Students abroad face a new cultural context that includes different historical and cultural understandings of diversity and inclusion around issues like race/ethnicity, gender identity, sexual orientation, religion, and disability. Customs, beliefs, laws, facilities, and social practices are likely different than in the U.S. Students are often concerned about how they will be perceived in their host country. Sometimes students have the experience of being in the minority for the first time. Others are concerned that their race, sexual orientation, language, ethnicity, religion, gender, etc. will impact their experience.
Before you depart, think about what it is going to be like to be "you" abroad, the various ways you might identify yourself, and how these identities define you in the U.S. These definitions might change in your host country, and you may encounter stereotypes, questions, and curiosity surrounding your identities. Think about your expectations versus what the reality might be abroad, and be prepared if your experiences lead to feelings of frustration, isolation, and fatigue. However, while you may face challenges, remember that being in a new cultural context is a wonderful opportunity for change and growth -- and it will provide you with a new perspective on the structure of different societies.
Below are a few things you can do to prepare yourself:
- Read about the host country’s history, culture, laws, and demographics. If reading news articles, commentaries, or blogs, consider the lens through which the information was written
- Reach out to students who have studied abroad in your host country (OIP can provide names of former study abroad students)
- Make use of online resources, (even social media which may be less "filtered" than news sources in some countries, or may include current events/stories that aren't "news-worthy") that offer advice, personal narratives, and other information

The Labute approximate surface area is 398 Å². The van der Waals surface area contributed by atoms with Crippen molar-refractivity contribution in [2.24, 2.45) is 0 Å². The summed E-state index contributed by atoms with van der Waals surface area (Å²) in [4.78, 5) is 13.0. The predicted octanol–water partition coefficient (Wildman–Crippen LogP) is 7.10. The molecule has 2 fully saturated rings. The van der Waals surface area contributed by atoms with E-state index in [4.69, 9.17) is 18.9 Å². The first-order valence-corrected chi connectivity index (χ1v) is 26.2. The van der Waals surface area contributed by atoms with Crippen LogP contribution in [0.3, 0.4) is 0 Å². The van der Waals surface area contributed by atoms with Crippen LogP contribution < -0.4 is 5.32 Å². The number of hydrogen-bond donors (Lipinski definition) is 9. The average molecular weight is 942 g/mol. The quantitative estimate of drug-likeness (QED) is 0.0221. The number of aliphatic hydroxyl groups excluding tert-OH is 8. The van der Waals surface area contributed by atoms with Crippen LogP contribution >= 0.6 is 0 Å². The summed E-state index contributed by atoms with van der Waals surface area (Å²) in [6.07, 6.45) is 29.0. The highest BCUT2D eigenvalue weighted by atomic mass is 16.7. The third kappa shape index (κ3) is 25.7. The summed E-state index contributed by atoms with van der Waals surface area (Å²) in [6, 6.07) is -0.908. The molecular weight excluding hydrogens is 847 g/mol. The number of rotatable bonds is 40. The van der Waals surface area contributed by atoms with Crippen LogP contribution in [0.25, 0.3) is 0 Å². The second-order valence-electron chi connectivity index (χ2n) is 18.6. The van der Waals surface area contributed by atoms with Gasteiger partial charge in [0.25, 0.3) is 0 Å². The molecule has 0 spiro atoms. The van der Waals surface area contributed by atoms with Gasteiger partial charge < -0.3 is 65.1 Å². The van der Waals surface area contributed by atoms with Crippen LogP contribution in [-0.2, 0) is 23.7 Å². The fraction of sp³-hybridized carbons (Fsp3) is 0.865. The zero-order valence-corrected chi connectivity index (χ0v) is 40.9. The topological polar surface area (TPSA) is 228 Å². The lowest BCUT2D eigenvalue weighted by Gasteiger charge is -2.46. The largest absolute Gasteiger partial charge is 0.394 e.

- Brown Office of Institutional Diversity and Inclusion strives to serve as a critical leader, resource and support in the development, implementation, assessment and accountability for effective practices and policies to promote and sustain more inclusive learning and working environments at all levels at Brown.
- Diversity Issues in Study Abroad is a collection of quotes by Brown University students from 1999-2001 about their experiences abroad. The quotes were gathered through a survey that directly addressed issues of diversity including ethnicity, heritage, sexual orientation, religion, minority/majority issues, physical appearance, and language.
- The Center for Global Education Project for Learning Abroad, Training and Outreach (PLATO) offers links to organizations, resources, and scholarships that support academic advancement for underrepresented groups.
- DiversityAbroad provides tips on how to best prepare for studying abroad; includes advice, scholarship information, student testimonials, and more.
- Institute for Study Abroad "Unpacked: A Study Abroad Guide for Students like Me" - Articles and commentary, mainly from a student perspective, about studying abroad and issues of diversity, including faith communities, first generation, LGBTQ+, racial and ethnicity, and students with special needs.